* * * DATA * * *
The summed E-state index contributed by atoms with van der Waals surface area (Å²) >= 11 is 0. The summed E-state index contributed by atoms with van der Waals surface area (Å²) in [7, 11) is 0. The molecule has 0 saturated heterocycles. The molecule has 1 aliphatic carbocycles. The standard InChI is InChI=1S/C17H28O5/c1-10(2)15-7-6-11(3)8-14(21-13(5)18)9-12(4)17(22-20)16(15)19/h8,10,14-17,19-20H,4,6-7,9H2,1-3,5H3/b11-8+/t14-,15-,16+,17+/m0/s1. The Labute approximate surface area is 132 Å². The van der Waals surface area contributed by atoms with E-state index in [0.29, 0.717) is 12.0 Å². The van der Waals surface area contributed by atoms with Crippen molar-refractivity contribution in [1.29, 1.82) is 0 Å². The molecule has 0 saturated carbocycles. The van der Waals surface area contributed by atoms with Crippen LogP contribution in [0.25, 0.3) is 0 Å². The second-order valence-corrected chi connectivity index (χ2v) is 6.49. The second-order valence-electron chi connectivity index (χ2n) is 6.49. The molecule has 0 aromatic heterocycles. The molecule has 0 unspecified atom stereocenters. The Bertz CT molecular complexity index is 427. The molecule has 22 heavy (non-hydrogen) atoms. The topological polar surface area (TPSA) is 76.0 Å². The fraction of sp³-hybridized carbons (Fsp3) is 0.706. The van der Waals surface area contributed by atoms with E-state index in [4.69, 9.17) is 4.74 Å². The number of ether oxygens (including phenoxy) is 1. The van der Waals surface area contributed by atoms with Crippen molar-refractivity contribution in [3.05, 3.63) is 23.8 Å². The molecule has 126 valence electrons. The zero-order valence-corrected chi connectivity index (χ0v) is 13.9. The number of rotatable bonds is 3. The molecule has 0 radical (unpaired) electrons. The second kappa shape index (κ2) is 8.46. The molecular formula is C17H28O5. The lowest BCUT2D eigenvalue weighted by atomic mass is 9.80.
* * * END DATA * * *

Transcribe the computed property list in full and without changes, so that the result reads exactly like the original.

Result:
The summed E-state index contributed by atoms with van der Waals surface area (Å²) >= 11 is 0. The summed E-state index contributed by atoms with van der Waals surface area (Å²) in [7, 11) is 0. The molecule has 0 saturated heterocycles. The molecule has 1 aliphatic carbocycles. The standard InChI is InChI=1S/C17H28O5/c1-10(2)15-7-6-11(3)8-14(21-13(5)18)9-12(4)17(22-20)16(15)19/h8,10,14-17,19-20H,4,6-7,9H2,1-3,5H3/b11-8+/t14-,15-,16+,17+/m0/s1. The Labute approximate surface area is 132 Å². The van der Waals surface area contributed by atoms with E-state index in [0.29, 0.717) is 12.0 Å². The van der Waals surface area contributed by atoms with Crippen molar-refractivity contribution in [1.29, 1.82) is 0 Å². The molecule has 0 saturated carbocycles. The van der Waals surface area contributed by atoms with Crippen LogP contribution in [0.25, 0.3) is 0 Å². The second-order valence-corrected chi connectivity index (χ2v) is 6.49. The second-order valence-electron chi connectivity index (χ2n) is 6.49. The molecule has 0 aromatic heterocycles. The molecule has 0 unspecified atom stereocenters. The Bertz CT molecular complexity index is 427. The molecule has 22 heavy (non-hydrogen) atoms. The topological polar surface area (TPSA) is 76.0 Å². The fraction of sp³-hybridized carbons (Fsp3) is 0.706. The van der Waals surface area contributed by atoms with E-state index in [4.69, 9.17) is 4.74 Å². The number of ether oxygens (including phenoxy) is 1. The van der Waals surface area contributed by atoms with Crippen molar-refractivity contribution in [3.05, 3.63) is 23.8 Å². The molecule has 126 valence electrons. The zero-order valence-corrected chi connectivity index (χ0v) is 13.9. The number of rotatable bonds is 3. The molecule has 0 radical (unpaired) electrons. The second kappa shape index (κ2) is 8.46. The molecular formula is C17H28O5. The lowest BCUT2D eigenvalue weighted by atomic mass is 9.80.